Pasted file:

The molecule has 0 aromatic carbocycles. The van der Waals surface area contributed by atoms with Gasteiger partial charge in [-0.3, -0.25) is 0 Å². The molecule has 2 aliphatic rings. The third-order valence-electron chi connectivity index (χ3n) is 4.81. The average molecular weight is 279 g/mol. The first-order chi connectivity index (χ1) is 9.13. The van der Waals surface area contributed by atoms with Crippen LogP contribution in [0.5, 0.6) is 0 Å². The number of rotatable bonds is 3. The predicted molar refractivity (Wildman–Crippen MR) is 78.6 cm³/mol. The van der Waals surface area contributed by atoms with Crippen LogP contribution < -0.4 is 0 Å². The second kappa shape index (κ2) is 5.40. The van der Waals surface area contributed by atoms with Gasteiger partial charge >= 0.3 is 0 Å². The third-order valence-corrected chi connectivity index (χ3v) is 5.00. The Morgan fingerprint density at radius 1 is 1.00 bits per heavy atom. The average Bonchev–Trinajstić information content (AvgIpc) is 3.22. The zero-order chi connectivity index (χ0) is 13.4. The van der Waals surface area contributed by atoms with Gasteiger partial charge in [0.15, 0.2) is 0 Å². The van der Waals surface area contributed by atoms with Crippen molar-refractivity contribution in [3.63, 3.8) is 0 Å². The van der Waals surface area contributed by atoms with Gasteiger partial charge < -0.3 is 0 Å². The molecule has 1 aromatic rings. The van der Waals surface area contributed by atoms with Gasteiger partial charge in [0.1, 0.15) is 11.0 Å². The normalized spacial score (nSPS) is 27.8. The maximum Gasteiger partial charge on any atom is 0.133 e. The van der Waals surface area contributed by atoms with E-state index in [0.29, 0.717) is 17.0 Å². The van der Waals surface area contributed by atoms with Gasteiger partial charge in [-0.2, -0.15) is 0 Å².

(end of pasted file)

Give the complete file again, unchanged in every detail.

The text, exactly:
The molecule has 0 aromatic carbocycles. The van der Waals surface area contributed by atoms with Gasteiger partial charge in [-0.3, -0.25) is 0 Å². The molecule has 2 aliphatic rings. The third-order valence-electron chi connectivity index (χ3n) is 4.81. The average molecular weight is 279 g/mol. The first-order chi connectivity index (χ1) is 9.13. The van der Waals surface area contributed by atoms with Crippen LogP contribution in [0.5, 0.6) is 0 Å². The number of rotatable bonds is 3. The predicted molar refractivity (Wildman–Crippen MR) is 78.6 cm³/mol. The van der Waals surface area contributed by atoms with Crippen LogP contribution < -0.4 is 0 Å². The second kappa shape index (κ2) is 5.40. The van der Waals surface area contributed by atoms with Gasteiger partial charge >= 0.3 is 0 Å². The third-order valence-corrected chi connectivity index (χ3v) is 5.00. The Morgan fingerprint density at radius 1 is 1.00 bits per heavy atom. The average Bonchev–Trinajstić information content (AvgIpc) is 3.22. The zero-order chi connectivity index (χ0) is 13.4. The van der Waals surface area contributed by atoms with Gasteiger partial charge in [0.15, 0.2) is 0 Å². The van der Waals surface area contributed by atoms with Crippen molar-refractivity contribution in [3.63, 3.8) is 0 Å². The van der Waals surface area contributed by atoms with Gasteiger partial charge < -0.3 is 0 Å². The molecule has 1 aromatic rings. The van der Waals surface area contributed by atoms with Gasteiger partial charge in [0.1, 0.15) is 11.0 Å². The normalized spacial score (nSPS) is 27.8. The maximum Gasteiger partial charge on any atom is 0.133 e. The van der Waals surface area contributed by atoms with E-state index in [0.29, 0.717) is 17.0 Å². The van der Waals surface area contributed by atoms with Gasteiger partial charge in [-0.2, -0.15) is 0 Å².